Any kid, no matter what the age, responds to positive comments. In most cases, it only takes one positive interaction in the beginning to set up a communcation highway between you and the MSM. Whether it be telling them individually that you have heard great things about them and are excited to have them in your class, to something as generic as "I think you are a neat kid", you have taken the time to acknowledge that they are SOMEBODY. So many kids today feel lost and left out. If you say something nice, and you sound like you mean it, you have validated that student's presence in your eyes.

When you know your audience, the positive interaction can be creative. For example, there are students in my school that are obsessed with creating and ordering their own unique sneaker. I stopped one in the hallway and called him over. I asked him where he got such cool looking shoes. He told me he ordered them, and I peppered him with a few more questions about the process. Did I care to know how he obtained the shoe? Not really, but I engaged him in a positive conversation about something he cares about, and he responded. I had done my homework, and I knew this student would be in one of my upcoming classes. Additionally, I knew that this student had the reputation of being quite the troublemaker for attention. I won the war.

Our second term started almost 5 weeks ago, and when I saw the roster of students scheduled for one of my classes, I literally sat down and cried. I CRIED. Working in ISS one period hearing horror stories from core teachers, combined with seeing these students in the office every single day that I went down to check my box, I knew I was going to be miserable for an entire 9 weeks. After a period of week long mourning, I decided that I had to take action before I became a statistic.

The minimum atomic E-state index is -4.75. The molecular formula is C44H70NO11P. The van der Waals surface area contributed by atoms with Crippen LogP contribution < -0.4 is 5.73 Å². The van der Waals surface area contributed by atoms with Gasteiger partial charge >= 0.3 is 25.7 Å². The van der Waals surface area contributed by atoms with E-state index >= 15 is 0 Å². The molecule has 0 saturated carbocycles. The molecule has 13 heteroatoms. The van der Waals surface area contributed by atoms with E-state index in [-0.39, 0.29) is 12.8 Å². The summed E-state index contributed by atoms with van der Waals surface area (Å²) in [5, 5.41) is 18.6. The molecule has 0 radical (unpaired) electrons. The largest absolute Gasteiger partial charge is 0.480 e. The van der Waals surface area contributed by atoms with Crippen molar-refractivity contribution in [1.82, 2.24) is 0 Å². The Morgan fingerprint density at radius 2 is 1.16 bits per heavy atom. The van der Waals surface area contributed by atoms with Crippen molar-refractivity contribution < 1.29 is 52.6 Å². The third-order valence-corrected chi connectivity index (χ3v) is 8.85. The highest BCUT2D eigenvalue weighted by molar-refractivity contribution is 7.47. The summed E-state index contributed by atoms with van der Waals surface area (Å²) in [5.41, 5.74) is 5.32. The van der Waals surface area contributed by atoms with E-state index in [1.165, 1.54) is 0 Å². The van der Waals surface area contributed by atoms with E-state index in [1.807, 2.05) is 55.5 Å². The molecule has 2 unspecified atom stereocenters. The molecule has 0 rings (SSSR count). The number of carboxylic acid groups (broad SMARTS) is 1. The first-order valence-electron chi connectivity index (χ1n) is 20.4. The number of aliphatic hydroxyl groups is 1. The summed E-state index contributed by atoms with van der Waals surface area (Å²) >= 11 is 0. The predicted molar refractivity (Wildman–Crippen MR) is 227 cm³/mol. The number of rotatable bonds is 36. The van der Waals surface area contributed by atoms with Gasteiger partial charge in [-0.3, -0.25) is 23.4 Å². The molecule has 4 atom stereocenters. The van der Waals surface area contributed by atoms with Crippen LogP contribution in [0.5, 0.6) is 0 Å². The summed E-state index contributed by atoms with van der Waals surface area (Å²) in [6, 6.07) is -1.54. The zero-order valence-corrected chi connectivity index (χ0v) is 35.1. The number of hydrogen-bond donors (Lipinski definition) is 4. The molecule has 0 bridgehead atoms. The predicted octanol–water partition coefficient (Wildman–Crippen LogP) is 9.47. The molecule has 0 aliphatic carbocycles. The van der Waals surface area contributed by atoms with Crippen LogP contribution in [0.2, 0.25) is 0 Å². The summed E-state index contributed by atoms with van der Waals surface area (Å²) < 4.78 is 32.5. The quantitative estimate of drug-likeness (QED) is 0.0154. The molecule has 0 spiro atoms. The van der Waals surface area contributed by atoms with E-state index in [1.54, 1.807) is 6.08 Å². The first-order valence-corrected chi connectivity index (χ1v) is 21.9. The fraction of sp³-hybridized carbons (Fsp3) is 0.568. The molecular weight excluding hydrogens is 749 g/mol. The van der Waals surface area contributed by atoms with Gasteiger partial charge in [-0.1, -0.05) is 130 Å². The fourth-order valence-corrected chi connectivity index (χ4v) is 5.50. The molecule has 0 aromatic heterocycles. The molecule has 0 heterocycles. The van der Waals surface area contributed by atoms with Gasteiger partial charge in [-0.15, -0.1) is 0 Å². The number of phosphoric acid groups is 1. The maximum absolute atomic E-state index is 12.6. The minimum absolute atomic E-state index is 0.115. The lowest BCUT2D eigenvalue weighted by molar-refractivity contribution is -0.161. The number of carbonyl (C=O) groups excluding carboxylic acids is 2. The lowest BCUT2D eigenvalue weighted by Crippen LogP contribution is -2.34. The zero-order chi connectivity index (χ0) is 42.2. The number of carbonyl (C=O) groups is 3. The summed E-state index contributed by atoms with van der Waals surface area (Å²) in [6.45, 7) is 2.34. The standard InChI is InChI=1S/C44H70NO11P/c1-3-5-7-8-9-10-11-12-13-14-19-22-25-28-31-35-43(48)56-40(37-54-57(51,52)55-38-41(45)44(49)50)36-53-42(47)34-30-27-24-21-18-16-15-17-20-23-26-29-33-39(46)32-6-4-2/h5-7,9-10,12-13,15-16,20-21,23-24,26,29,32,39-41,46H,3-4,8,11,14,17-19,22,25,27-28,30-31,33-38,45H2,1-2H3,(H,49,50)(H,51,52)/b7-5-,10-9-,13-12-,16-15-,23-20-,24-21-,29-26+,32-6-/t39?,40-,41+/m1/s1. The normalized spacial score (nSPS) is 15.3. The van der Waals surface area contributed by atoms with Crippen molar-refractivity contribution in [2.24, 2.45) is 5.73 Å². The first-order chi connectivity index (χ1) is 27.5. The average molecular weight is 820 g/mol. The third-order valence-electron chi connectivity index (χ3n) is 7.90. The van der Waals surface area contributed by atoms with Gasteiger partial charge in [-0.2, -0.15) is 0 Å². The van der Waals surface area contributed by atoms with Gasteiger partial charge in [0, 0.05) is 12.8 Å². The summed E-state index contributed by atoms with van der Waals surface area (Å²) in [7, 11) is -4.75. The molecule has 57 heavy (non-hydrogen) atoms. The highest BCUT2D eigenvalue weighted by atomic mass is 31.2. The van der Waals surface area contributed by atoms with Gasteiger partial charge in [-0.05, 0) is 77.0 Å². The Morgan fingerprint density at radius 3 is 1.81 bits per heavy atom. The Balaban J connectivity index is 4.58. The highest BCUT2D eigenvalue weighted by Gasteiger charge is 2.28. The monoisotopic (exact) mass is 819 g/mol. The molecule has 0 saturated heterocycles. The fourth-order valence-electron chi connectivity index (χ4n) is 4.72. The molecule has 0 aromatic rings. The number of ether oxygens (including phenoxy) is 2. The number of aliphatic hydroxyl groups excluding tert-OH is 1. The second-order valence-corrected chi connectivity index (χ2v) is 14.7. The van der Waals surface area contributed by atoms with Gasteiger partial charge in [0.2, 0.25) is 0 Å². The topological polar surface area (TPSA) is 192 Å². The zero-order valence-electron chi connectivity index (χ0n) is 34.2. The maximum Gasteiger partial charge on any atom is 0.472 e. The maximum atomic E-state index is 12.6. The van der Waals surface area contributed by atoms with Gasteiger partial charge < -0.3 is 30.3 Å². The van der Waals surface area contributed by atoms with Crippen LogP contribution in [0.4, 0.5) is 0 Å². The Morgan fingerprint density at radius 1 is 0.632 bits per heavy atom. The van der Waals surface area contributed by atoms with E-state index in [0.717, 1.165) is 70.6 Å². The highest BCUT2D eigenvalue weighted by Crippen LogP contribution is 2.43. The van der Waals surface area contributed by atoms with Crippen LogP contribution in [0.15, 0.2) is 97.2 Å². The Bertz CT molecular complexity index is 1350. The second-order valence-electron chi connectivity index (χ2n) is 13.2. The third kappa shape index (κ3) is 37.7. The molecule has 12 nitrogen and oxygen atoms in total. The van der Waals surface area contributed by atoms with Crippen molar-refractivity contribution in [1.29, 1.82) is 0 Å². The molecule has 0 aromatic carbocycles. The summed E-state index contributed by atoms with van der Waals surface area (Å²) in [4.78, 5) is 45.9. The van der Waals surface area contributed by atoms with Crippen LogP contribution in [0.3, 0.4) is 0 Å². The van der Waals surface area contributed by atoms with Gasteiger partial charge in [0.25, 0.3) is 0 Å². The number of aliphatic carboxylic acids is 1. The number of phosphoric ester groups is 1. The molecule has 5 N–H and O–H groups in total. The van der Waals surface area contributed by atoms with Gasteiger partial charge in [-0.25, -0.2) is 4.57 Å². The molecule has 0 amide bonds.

The first day of the new term brought exactly what I expected. I could hear them in the hallway, and it sounded like a riot outside my door. When they walked in my room, I made them stand at the door until I acknowledged each one by name. I then told every single student where their seat would be. They came in, and when they sat down I told them not to touch anything because we were going to have a discussion first.

I started to tell them about myself, and what my expectations were for every student in my class. As I told them about what was allowed and not allowed, I suddenly stopped mid sentence and turned to look at them. I told them that I had to go over these rules, even though I could tell they were going to be my best class and I was wasting my breath. I paused, and I could hear crickets in my head because the silence was deafening. Two kids actually looked around with the expression "is she insane?" I went on, never cracking a smile and never tipping my hand. BOOM - I had them.